Without a commercial airport nearby, it's hard to to get to away games - and hard to attract teams to come to Orono.

Looking at their schedule, Maine's away schedule is: at New Hampshire, at Pitt, at James Madison, at Albany, and at Villanova.

Two are definite flights (Pitt, James Madison) and one is definitely a bus ride (New Hampshire).

Villanova is ten hours away by bus, and Albany is 7 hours. One - or both - may be charter flights for the Black Bears as well.

And just like New Hampshire, it just gets worse for Maine in terms of travel expenses if Villanova leaves the CAA.  As the article mentions: "long-term, these costs are unsustainable."


While the numbers aren't as specific as the New Hampshire article, the Kennebec Journal piece does mention the Patriot League by name as a possible destination:

"There's so many different factors. I don't think anything is going to happen right away, but when it does happen it will happen fast," Abbott said. "Winning is a factor, but where's the future in your conference? We're interested in playing at this level. So we've got to find partners interested who want to make a commitment. That could happen in the CAA, it could happen somewhere else."

So, among the most likely scenarios is combining with another league down the road.

The Patriot League is a likely frontrunner. Current member schools are Lehigh, Holy Cross, Colgate, Georgetown, Lafayette, Bucknell and Fordham.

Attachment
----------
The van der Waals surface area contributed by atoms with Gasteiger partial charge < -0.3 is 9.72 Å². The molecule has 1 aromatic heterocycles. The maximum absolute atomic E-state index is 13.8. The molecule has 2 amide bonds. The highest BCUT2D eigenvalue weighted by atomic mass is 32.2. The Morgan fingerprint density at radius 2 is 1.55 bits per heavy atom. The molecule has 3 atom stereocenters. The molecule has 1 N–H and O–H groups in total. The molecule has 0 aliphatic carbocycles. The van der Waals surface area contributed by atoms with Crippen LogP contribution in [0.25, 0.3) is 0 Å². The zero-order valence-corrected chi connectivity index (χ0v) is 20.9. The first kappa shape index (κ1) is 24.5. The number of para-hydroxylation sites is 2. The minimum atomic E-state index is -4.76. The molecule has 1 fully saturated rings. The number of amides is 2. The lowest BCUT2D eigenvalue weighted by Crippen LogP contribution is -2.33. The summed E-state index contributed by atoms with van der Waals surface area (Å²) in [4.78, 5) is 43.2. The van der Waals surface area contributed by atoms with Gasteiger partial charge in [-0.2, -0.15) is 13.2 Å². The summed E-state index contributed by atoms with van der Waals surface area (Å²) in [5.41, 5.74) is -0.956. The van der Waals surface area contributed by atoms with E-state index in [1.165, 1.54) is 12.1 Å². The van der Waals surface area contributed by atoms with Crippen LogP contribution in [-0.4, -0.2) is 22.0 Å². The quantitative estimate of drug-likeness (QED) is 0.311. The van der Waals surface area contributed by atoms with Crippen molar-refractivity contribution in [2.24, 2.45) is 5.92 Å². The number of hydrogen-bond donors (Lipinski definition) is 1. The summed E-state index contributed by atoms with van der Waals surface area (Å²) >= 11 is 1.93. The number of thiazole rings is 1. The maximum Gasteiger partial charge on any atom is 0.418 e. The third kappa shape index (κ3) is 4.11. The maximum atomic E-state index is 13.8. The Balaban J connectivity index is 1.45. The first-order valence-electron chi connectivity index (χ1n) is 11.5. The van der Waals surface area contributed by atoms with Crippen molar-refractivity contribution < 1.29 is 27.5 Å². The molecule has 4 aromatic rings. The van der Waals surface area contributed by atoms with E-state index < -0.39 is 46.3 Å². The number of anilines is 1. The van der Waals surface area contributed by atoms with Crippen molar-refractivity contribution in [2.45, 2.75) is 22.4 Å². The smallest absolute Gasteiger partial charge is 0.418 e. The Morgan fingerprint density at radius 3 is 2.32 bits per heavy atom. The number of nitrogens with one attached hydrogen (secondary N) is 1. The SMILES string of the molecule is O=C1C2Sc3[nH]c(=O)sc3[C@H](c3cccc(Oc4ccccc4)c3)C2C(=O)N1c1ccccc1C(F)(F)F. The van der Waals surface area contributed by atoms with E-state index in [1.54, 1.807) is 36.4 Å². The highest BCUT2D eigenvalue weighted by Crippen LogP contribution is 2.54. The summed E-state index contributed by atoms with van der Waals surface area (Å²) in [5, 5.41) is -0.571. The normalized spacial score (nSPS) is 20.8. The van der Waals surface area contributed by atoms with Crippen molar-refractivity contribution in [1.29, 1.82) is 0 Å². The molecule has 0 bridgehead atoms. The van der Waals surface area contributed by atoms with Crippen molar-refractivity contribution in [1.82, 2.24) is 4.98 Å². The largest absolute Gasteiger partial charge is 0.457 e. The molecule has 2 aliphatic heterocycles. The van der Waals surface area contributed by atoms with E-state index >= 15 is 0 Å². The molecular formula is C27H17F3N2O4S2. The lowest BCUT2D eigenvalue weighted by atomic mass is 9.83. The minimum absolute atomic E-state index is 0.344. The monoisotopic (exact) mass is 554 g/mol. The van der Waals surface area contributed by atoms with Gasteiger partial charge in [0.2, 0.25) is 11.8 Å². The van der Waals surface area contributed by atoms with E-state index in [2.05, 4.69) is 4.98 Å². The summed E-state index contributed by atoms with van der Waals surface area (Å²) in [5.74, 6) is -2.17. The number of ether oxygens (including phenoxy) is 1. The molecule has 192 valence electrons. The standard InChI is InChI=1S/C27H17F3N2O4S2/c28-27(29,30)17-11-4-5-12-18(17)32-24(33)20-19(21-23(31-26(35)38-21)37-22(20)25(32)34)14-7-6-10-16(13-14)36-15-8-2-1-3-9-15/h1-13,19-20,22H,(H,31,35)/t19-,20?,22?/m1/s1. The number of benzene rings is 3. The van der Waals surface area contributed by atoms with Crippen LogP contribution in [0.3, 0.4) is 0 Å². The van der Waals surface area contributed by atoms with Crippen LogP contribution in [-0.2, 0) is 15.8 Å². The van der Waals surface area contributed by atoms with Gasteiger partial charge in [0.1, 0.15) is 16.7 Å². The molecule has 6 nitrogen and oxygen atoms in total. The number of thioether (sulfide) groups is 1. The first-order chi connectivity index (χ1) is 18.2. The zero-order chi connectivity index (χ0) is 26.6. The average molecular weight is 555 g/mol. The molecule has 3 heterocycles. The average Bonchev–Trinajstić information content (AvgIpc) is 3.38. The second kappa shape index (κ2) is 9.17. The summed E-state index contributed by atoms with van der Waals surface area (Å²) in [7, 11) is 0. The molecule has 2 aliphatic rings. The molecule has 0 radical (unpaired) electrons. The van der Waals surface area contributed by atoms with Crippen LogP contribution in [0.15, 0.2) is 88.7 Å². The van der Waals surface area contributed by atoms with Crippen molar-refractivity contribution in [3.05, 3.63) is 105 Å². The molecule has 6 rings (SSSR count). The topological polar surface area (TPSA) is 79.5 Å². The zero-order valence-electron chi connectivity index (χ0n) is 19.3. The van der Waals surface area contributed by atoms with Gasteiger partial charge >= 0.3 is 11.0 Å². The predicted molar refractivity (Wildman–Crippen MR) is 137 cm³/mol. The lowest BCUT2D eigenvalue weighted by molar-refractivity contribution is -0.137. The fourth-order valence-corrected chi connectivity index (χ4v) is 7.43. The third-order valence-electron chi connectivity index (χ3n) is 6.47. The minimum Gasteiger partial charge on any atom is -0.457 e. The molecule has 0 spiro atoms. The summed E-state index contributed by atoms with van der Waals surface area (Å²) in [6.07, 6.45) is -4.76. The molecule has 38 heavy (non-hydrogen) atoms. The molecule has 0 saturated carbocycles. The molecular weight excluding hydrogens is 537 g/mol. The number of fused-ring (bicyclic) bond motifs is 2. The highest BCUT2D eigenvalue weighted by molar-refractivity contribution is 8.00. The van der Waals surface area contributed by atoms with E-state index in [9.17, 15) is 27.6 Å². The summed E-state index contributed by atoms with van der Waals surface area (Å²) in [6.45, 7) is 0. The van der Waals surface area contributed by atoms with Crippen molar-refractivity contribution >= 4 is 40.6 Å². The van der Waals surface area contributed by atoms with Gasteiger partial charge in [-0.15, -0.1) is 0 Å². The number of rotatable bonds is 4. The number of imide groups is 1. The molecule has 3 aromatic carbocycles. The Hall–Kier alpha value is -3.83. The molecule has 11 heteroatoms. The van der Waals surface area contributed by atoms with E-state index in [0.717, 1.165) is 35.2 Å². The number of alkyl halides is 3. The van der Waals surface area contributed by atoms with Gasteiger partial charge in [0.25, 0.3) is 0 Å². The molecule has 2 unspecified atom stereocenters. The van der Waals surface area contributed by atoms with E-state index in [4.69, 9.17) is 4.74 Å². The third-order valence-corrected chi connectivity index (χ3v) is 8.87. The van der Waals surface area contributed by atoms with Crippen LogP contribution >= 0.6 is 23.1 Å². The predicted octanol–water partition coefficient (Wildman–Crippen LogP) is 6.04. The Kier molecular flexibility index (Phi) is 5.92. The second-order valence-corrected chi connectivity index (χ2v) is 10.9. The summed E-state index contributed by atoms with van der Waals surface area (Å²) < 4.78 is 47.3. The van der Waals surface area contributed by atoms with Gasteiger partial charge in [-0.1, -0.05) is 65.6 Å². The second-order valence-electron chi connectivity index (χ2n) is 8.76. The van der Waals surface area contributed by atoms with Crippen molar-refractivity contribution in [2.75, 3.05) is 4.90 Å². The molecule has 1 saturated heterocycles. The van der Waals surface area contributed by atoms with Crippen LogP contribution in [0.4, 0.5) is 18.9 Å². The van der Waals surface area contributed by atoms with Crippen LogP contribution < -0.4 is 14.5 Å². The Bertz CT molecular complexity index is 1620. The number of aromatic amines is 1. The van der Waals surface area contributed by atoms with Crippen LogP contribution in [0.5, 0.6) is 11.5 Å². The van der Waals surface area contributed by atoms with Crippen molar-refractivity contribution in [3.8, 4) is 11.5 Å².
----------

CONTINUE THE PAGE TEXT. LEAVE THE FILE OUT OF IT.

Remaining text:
Member schools are allowed 63 scholarships, and the addition of Maine, New Hampshire, and perhaps Rhode Island, it would improve to a stronger, 10-team league.

While the reporter got her facts wrong - I'm pretty sure I'd have heard if Patriot League teams are now allowed to offer 63 football merit-based scholarships - it is interesting that the Patriot League was mentioned instead the NEC, where Rhode Island will be playing in 2012.

In 2012, the NEC will be at ten teams, including Rhode Island.  Adding an 11th and 12th team would allow the league to split into divisions, further lowering travel cost for its members.

But there is a scholarship cap on NEC football teams, which makes it unattractive for UNH and Maine, and the NEC has no proven track record of success - yet - in the FCS playoffs, which is a source of pride for the Wildcats and Black Bears.

But one thing's abundantly clear from all the articles: Maine and New Hampshire are crying for some sort of help for a Northeast-based football league.  One article might be an aberration, but two in the span of a week sends quite a message: both schools do not want to fly four times or more a year for away games.  Their institutions will not stand for it.

The million-dollar question: is the Patriot League willing and able to be that destination for the Black Bears and Wildcats?

As I've argued before, athletically this would be a slam-dunk, and not just for the reasons you think:

With scholarships, it may not be the huge adjustment for these two schools that you might think.